You needn't posit intentional deception. In a case as chaotic and bloody as Iraq, the mind naturally looks for hidden organization and hierarchy, definable culpability, particularly if you're the one on the line for stopping the violence.

Now, clearly, Iraq has become a charnel house. And there has been a relatively constant stream of terrorist attacks around the world -- Bali, London, Madrid, Amman, Riyadh, the list goes on and on. The perpetrators all seem at least inspired by bin Laden or bin Ladenism and many of the ringleaders were trained in Afghanistan before the war.

But I'm curious-bordering-on-suspicious about just what we know about Zarqawi, how much specific information we have about who he is and what attacks he may be responsible for.

This article which appeared last year in Newsday contains one of the few detailed skeptical accounts of his role ...

Whenever a car bombing, beheading or other spectacular act of violence takes place in Iraq these days, American officials are quick to blame Abu Musab al-Zarqawi. If he hasn't already taken responsibility himself.

But according to an Arab intelligence assessment, al-Zarqawi is not capable of carrying out the level of attacks in Iraq that he has claimed and that American officials have blamed on him.

Al-Zarqawi's own militant group has fewer than 100 members inside Iraq, although al-Zarqawi has close ties to a Kurdish Islamist group with at least several hundred members, according to two reports produced by an Arab intelligence service.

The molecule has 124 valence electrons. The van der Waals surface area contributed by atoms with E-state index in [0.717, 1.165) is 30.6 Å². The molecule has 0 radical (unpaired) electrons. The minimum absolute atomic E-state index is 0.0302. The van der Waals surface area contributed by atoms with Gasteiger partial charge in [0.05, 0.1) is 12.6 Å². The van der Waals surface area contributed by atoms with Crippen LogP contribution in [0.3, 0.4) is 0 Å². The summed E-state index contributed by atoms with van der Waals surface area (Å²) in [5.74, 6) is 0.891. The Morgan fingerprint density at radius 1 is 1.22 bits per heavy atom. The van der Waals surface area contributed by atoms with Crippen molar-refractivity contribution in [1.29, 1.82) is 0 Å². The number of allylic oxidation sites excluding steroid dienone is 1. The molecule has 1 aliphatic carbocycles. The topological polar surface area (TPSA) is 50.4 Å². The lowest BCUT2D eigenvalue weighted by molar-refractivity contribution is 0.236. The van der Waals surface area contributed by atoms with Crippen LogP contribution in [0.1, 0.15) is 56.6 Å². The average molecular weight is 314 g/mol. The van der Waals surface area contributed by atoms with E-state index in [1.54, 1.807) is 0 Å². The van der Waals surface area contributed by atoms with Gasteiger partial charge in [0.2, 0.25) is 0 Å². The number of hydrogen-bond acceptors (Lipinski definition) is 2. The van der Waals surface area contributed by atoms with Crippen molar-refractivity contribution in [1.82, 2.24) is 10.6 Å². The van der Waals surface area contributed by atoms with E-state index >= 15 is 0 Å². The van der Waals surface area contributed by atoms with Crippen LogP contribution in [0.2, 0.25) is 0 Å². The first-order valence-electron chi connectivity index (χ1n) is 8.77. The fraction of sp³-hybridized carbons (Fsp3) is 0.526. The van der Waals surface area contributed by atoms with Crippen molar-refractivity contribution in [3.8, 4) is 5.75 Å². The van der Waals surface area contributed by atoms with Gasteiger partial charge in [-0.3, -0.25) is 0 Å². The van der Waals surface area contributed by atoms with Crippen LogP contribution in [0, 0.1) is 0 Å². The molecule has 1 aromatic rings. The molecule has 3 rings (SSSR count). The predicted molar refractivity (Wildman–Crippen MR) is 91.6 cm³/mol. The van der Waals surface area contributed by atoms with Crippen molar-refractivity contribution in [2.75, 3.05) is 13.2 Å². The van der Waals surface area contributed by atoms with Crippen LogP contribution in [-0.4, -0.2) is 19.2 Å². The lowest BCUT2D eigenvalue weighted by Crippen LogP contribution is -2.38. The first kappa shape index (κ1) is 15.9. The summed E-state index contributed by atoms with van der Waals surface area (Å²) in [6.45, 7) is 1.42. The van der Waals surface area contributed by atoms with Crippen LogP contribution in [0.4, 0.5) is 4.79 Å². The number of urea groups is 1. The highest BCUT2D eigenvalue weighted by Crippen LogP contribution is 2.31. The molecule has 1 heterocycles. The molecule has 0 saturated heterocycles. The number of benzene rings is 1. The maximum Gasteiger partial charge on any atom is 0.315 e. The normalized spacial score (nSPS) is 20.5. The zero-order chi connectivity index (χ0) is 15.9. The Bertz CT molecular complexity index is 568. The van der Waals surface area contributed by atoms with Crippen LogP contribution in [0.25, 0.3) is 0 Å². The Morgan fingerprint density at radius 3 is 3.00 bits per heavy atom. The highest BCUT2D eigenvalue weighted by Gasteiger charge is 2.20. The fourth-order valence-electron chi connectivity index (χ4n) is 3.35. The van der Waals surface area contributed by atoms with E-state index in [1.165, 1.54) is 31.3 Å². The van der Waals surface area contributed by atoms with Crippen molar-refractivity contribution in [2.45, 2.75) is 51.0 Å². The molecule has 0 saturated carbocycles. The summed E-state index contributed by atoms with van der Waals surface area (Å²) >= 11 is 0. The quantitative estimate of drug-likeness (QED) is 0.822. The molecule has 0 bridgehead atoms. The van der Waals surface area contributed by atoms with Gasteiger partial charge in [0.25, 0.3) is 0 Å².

Kurdish group Ansar al-Islam has provided dozens of recruits for suicide bombings since the United States-led invasion of Iraq, the reports say. And while US forces relentlessly pound the Sunni insurgent strongholds of Fallujah and Samarra, claiming to hit al-Zarqawi safe houses, the elusive militant could be hiding in the northern city of Mosul.

The Jordanian-born al-Zarqawi, 37, has used the media effectively to inflate his role in the Iraqi insurgency. In recent months, he and his supporters have claimed responsibility for scores of suicide bombings, attacks on US and Iraqi forces, kidnappings and beheadings of foreigners, and coordinated uprisings in several Iraqi cities.

Al-Zarqawi is thought likely responsible for the beheadings of American contractor Nicholas Berg and several other foreigners. But the sheer level of other attacks that he has claimed is not consistent with the number of supporters he has inside Iraq and his ability to move around the country, according to the analysis. The reports say former members of Saddam Hussein's Baathist regime are responsible - directly or by paying others - for many of the attacks, especially sophisticated roadside bombings and ambushes of US troops.